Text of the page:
Low back pain: predictors of absenteeism, residual symptoms, functional impairment, and medical costs in Oregon workers' compensation recipients

Am J Ind Med. 1998 Dec;34(6):559-67. doi: 10.1002/(sici)1097-0274(199812)34:6<559::aid-ajim3>3.0.co;2-3.


Background: Wide variations in disability duration and magnitude have been noted among recipients of workers' compensation for low back pain. Findings from recent studies have indicated that inclusion of a broad array of variables (i.e., physical, occupation, social, economic) is needed to understand differences in workers' responses to occupational low back pain.

Methods: Workers' compensation and questionnaire data from 340 Oregon workers with low back claims were merged to develop multivariate models predicting: (1) absenteeism days, (2) residual symptoms, (3) functional impairment, and (4) medical costs.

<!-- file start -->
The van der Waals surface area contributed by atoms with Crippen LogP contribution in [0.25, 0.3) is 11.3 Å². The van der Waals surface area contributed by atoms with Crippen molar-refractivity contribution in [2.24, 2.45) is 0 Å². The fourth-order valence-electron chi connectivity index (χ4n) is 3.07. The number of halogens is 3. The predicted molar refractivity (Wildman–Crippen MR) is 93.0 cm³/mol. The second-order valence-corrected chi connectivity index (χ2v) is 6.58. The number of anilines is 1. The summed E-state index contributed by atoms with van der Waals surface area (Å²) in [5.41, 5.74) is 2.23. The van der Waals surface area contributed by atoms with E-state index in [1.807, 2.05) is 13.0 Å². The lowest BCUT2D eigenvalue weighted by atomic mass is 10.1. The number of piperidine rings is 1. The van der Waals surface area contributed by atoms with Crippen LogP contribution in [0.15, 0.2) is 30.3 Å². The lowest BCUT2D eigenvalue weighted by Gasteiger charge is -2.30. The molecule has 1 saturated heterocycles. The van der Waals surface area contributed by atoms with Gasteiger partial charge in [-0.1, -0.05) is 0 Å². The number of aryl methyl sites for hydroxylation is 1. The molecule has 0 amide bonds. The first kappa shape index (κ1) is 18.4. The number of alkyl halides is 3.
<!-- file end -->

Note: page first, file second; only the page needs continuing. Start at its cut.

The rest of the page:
Results: Forty-two percent of the variation in low back symptoms was explained by: discontinuing physical fitness activities post-injury (beta = -.419), self-reported low energy/high fatigue (beta = -.227), poorer general health (beta = .137), and attorney involvement in claim (beta = .117), (adjusted R2 = .418, p < 0.001). Survival curves revealed significantly longer claim durations among workers who discontinued physical fitness activities post-injury, compared with workers who did not; these differences remained significant even after controlling for severity of the initial injury.

Conclusion: Continuation of physical fitness activities during the recovery process was found to be a significant predictor in three of four regression models, providing evidence on behalf of a relationship between fitness and positive health outcomes. However, it was not possible to clearly differentiate pre-morbid from post-injury fitness, nor to determine if this relationship was due to a therapeutic effect on the back, the general restorative benefits of remaining active, or represents a proxy variable for workers' self-care efforts during recovery.

Publication types

  • Research Support, Non-U.S. Gov't

MeSH terms

  • Absenteeism*
  • Adolescent
  • Adult
  • Disability Evaluation
  • Humans
  • Linear Models
  • Low Back Pain* / economics
  • Middle Aged
  • Occupational Diseases* / economics
  • Oregon
  • Outcome Assessment, Health Care
  • Physical Fitness
  • Workers' Compensation*